The famous Swedish diplomat saved tens of thousands of Hungarian Jews during WW II and mysteriously disappeared in Budapest in 1945 when he was arrested by Soviet officers.
The tax agency published notices in two newspapers requesting that Wallenberg report to Skatteverket's offices in Solna, outside Stockholm, by October 14 at the latest. After that date the agency may legally declare Wallenberg dead.
Surviving family members had asked the Swedish tax office to officially declare him dead in November. At the time family members wrote in statement sent to news agency AFP that a "declaration of death is a way to deal with the trauma we lived through".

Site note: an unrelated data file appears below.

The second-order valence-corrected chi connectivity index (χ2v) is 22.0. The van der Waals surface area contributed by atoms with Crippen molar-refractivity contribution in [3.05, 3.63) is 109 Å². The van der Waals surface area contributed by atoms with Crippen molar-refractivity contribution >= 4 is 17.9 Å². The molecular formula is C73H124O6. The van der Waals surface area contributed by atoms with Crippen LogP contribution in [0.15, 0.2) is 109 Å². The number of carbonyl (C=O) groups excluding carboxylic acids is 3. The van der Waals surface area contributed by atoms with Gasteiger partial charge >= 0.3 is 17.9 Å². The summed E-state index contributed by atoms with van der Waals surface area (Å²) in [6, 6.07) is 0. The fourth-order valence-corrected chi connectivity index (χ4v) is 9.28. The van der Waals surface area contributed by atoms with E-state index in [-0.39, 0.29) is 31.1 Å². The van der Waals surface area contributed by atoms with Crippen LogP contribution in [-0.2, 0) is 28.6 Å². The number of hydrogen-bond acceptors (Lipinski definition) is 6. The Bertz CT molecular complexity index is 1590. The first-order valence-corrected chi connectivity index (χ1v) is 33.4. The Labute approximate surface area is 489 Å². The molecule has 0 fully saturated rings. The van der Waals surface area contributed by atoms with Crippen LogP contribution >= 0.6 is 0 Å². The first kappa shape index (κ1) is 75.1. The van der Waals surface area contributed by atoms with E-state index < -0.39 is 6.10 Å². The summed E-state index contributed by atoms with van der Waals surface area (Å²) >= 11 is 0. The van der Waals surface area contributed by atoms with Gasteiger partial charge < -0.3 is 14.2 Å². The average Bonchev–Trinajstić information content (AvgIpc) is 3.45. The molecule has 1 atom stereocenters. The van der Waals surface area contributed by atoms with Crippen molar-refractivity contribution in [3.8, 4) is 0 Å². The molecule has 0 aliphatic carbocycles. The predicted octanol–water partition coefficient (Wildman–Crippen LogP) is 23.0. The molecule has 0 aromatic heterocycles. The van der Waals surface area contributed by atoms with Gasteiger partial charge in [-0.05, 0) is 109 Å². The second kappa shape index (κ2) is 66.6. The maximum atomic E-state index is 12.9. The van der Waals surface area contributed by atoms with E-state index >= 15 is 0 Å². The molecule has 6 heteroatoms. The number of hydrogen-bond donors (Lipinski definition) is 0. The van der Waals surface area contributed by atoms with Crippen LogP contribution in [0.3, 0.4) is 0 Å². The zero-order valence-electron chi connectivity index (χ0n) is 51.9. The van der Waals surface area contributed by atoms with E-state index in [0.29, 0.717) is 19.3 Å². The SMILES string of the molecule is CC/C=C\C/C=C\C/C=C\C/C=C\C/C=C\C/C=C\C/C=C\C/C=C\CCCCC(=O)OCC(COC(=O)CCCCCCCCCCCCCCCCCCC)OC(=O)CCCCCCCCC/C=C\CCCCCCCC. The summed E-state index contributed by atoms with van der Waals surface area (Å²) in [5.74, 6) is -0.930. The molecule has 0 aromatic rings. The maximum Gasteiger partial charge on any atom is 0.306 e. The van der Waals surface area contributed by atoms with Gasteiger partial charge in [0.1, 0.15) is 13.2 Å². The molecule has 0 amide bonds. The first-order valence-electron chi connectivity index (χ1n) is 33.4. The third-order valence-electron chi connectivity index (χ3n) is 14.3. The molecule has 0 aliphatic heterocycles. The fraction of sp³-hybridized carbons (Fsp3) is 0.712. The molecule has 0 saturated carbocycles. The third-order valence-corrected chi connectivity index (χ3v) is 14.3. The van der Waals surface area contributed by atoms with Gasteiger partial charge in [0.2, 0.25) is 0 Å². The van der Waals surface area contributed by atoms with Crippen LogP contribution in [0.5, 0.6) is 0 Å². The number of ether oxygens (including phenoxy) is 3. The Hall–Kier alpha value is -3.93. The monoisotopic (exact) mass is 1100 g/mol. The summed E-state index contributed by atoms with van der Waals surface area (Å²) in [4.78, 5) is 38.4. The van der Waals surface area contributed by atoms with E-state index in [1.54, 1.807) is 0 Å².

Russian officials had said years later he died in a Moscow prison in 1947 from a heart attack. In 2000, a Russian investigation claimed KGB agents shot Wallenberg in 1947, but his surviving relatives have long remained skeptical about those claims.